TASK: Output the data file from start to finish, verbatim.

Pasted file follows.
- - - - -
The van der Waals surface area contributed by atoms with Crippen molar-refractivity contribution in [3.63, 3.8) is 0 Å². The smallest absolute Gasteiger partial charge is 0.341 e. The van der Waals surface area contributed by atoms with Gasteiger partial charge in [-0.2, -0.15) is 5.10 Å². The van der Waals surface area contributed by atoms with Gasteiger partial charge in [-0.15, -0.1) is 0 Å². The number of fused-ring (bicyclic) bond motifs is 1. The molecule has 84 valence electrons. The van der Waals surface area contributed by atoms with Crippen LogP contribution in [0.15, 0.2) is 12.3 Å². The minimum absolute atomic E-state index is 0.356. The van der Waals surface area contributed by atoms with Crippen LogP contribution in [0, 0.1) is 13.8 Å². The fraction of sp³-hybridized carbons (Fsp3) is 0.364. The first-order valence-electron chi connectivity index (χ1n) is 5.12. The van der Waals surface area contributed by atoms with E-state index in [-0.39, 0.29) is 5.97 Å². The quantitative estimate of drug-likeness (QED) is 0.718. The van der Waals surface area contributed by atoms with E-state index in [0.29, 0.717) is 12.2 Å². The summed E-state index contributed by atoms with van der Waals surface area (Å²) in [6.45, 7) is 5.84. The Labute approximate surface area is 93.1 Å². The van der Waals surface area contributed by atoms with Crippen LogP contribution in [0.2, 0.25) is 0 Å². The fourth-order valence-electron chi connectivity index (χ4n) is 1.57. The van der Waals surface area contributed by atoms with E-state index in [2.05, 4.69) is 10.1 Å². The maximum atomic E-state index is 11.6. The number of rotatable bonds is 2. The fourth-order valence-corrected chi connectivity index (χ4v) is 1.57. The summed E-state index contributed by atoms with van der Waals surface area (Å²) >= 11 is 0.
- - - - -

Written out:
The van der Waals surface area contributed by atoms with Crippen molar-refractivity contribution in [3.63, 3.8) is 0 Å². The smallest absolute Gasteiger partial charge is 0.341 e. The van der Waals surface area contributed by atoms with Gasteiger partial charge in [-0.2, -0.15) is 5.10 Å². The van der Waals surface area contributed by atoms with Gasteiger partial charge in [-0.15, -0.1) is 0 Å². The number of fused-ring (bicyclic) bond motifs is 1. The molecule has 84 valence electrons. The van der Waals surface area contributed by atoms with Crippen LogP contribution in [0.15, 0.2) is 12.3 Å². The minimum absolute atomic E-state index is 0.356. The van der Waals surface area contributed by atoms with Crippen LogP contribution in [0, 0.1) is 13.8 Å². The fraction of sp³-hybridized carbons (Fsp3) is 0.364. The first-order valence-electron chi connectivity index (χ1n) is 5.12. The van der Waals surface area contributed by atoms with E-state index in [-0.39, 0.29) is 5.97 Å². The quantitative estimate of drug-likeness (QED) is 0.718. The van der Waals surface area contributed by atoms with E-state index in [0.29, 0.717) is 12.2 Å². The summed E-state index contributed by atoms with van der Waals surface area (Å²) in [6.45, 7) is 5.84. The Labute approximate surface area is 93.1 Å². The van der Waals surface area contributed by atoms with Crippen LogP contribution in [0.2, 0.25) is 0 Å². The fourth-order valence-electron chi connectivity index (χ4n) is 1.57. The van der Waals surface area contributed by atoms with E-state index in [2.05, 4.69) is 10.1 Å². The maximum atomic E-state index is 11.6. The number of rotatable bonds is 2. The fourth-order valence-corrected chi connectivity index (χ4v) is 1.57. The summed E-state index contributed by atoms with van der Waals surface area (Å²) >= 11 is 0.